Approving a nearly $1 billion annual budget, evaluating schools for potential closure and facing ceaseless rebuke from frustrated parents are all challenges facing the Jeffco school board. But the board’s biggest hurdle seems to be overcoming its own dysfunction.
After spending the better part of an hour Feb. 3 debating at a public meeting the procedural intricacies of moving items from the consent agenda to the discussion agenda, the board’s morale clearly deteriorated. Some members rested their weary heads in their hands as they spent another 25 minutes constructing an agenda for the next meeting.
By their own admission, the board of five elected officials has become a study in contentiousness.
“This board has, in my opinion, become increasingly contentious,” said board President Dave Thomas. “It’s my belief that a volunteer on this board ought to be able to do business in a certain amount of time. We’re already sitting here for four and half hours today. … I’ve sat on a number of boards. … Most of them were able to do an incredible amount of work in far less time.”
But the procedural discussion was important, board member Laura Boggs said, noting that the ability of individual members to move items off the consent agenda is critical.
The board’s current policy allows individual members to voice objections to the consent agenda, though a majority vote is required to move items to its discussion agenda.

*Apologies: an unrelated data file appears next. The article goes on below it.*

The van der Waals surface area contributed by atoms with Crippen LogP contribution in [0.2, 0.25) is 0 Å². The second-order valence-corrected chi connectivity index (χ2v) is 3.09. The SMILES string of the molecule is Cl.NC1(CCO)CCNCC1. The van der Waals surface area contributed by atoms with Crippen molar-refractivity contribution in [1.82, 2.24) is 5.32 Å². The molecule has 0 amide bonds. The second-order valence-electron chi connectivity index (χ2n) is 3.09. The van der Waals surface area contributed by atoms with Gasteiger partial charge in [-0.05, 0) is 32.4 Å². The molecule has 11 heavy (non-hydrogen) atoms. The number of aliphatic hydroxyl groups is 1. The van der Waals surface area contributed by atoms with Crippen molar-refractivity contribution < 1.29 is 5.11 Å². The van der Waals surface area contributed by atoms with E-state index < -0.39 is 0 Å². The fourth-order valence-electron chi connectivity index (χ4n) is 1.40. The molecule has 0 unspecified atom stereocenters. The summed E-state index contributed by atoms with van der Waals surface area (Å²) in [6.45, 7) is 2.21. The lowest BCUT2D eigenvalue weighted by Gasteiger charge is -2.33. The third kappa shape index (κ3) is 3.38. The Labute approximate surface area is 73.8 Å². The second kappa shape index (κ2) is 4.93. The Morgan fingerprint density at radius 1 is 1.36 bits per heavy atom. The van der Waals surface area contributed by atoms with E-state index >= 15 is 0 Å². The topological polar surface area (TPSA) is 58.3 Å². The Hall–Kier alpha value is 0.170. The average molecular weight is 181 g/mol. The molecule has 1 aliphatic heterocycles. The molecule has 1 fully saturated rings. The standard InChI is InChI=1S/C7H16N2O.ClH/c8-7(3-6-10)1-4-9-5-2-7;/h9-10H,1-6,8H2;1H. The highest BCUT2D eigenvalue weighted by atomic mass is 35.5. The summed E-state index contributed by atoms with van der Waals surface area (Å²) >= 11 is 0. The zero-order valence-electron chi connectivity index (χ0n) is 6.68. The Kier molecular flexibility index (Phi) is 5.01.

“It ties to how well you bring on new board members,” she said. “In order for a board to perform governance well, you have to have the ability for any one member to take things off the consent agenda and to discuss that. … We’re here to bring the opinions of our constituents to this table. If we can’t take things off the consent agenda to do that, we have significantly changed our role.”
Another subject that sparked annoyance was the prospect of long board meetings held on Saturdays. One board member objected to the meetings if not all could attend, and several more objected to the very idea of such meetings, which they called seriously unproductive.
“We are just spinning our wheels tonight,” said board member Paula Noonan. “We spent I don’t know how many Saturdays last year going in circles.”
But considering the enormous tasks facing the board, the Saturday meetings could be helpful, some argued.
“I am really disappointed. I think we have a lot of important work to do,” said board member Jane Barnes. “I think the best time to do that is in a little less formal setting, where we can really get into some of these huge issues that we have to face.”
Regarding the school board’s glacial progress on certain issues, Thomas said he attempts, as president, to keep the group on track.
“I try. Believe me, I try,” he said to Barnes, who identified the group’s collective focus as his responsibility. “We waste an incredible amount of time, in my opinion.”
But making five people with disparate perspectives function as a team is not an easy task, Barnes explained.
“I think that the school board is a much different experience than most people imagine,” she said. “We function as a group. … Individually, no one has any authority.”
Ironically, what the group needs most to increase its efficiency is time, she said, explaining that having relatively new members has contributed to the slowdowns.
“It’s unusual you would have this many new people at one time. It just takes a long time to sort out,” she said. “It’s a really big learning curve.”